We thank Don Weiss for reading and commenting on the article. We also thank the New York City Department of Health syndromic surveillance team for their contribution in coding and managing the emergency department data.

This work was funded by the New York City Department of Health and Mental Hygiene.

References

  1. Heffernan R, Mostashari F, Das D, Besculides M, Rodriguez C, Greenko J, New York City syndromic surveillance systems. MMWR Morb Mortal Wkly Rep. 2004;53(Suppl):237.PubMed
  2. Heffernan R, Mostashari F, Das D, Karpati A, Kuldorff M, Weiss D. Syndromic surveillance in public health practice, New York City. Emerg Infect Dis. 2004;10:85864.PubMed
  3. Mostashari F, Tripathi M, Kendall M. A tale of two large community electronic health record extension projects. Health Aff (Millwood). 2009;28:34556. DOIPubMed
  4. Soulakis ND, Mostashari F. Comparison of ambulatory electronic health record and emergency department visit log data for respiratory, fever, and GI syndromes. Advances in Disease Surveillance. 2007;2:168.
  5. Hripcsak G, Soulakis ND, Li L, Morrison FP, Lai AM, Friedman C, Syndromic surveillance using ambulatory electronic health records. J Am Med Inform Assoc. 2009;16:35461. Epub 2009 Mar 4. DOIPubMed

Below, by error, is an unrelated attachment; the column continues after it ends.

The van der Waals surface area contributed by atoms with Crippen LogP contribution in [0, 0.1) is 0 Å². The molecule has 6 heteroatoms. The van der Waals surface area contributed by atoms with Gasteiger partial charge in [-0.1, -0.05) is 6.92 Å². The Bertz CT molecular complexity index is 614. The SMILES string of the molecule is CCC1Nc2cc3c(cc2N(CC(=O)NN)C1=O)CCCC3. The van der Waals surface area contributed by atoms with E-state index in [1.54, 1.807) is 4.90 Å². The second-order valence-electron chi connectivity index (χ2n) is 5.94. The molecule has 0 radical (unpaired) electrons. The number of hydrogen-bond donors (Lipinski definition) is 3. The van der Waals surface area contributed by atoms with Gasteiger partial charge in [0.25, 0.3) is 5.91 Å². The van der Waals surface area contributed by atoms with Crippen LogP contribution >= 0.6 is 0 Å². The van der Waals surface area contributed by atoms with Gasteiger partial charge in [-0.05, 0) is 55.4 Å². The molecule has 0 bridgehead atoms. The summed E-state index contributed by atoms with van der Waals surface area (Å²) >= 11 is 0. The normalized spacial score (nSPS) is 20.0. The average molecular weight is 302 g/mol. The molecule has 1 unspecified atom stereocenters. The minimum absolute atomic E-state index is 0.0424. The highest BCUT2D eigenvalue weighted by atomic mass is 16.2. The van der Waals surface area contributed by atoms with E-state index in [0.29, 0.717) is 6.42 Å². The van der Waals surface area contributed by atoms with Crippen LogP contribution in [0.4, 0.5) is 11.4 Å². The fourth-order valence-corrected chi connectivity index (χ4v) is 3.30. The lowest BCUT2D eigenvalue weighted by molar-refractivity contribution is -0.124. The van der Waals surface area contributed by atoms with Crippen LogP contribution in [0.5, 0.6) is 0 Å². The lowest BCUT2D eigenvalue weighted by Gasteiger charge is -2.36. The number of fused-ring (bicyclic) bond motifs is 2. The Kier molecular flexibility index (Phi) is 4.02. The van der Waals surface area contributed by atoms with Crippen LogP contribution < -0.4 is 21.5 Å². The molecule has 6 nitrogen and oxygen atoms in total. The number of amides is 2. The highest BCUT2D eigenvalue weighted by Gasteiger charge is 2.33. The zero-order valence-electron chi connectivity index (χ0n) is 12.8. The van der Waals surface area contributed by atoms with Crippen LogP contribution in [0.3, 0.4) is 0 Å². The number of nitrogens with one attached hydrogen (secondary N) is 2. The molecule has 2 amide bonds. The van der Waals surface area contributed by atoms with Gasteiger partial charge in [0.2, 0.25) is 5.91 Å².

6. Lessler J, Reich NG, Cummings DA; New York City Department of Health and Mental Hygiene Swine Influenza Investigation Team. Outbreak of 2009 pandemic influenza A (H1N1) at a New York City school. N Engl J Med. 2009;361:262836. DOIPubMed
  7. Murphy SP, Burkom H. Recombinant temporal aberration detection algorithms for enhanced biosurveillance. J Am Med Inform Assoc. 2008;15:7786. DOIPubMed
  8. New York City Department of Health and Mental Hygiene health alert #22: novel H1N1 influenza [cited 2009 Jun 12]. http://www.nyc.gov/html/doh/downloads/pdf/cd/2009/09md22.pdf

Figures

Table

Suggested citation for this article: Plagianos MG, Wu WY, McCullough C, Paladini M, Lurio J, Buck MD. Syndromic surveillance during pandemic (H1N1) 2009 outbreak, New York, New York, USA. Emerg Infect Dis [serial on the Internet]. 2011 Sep [date cited]. http://dx.doi.org/10.3201/eid1709.101357

DOI: 10.3201/eid1709.101357

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Table of Contents – Volume 17, Number 9—September 2011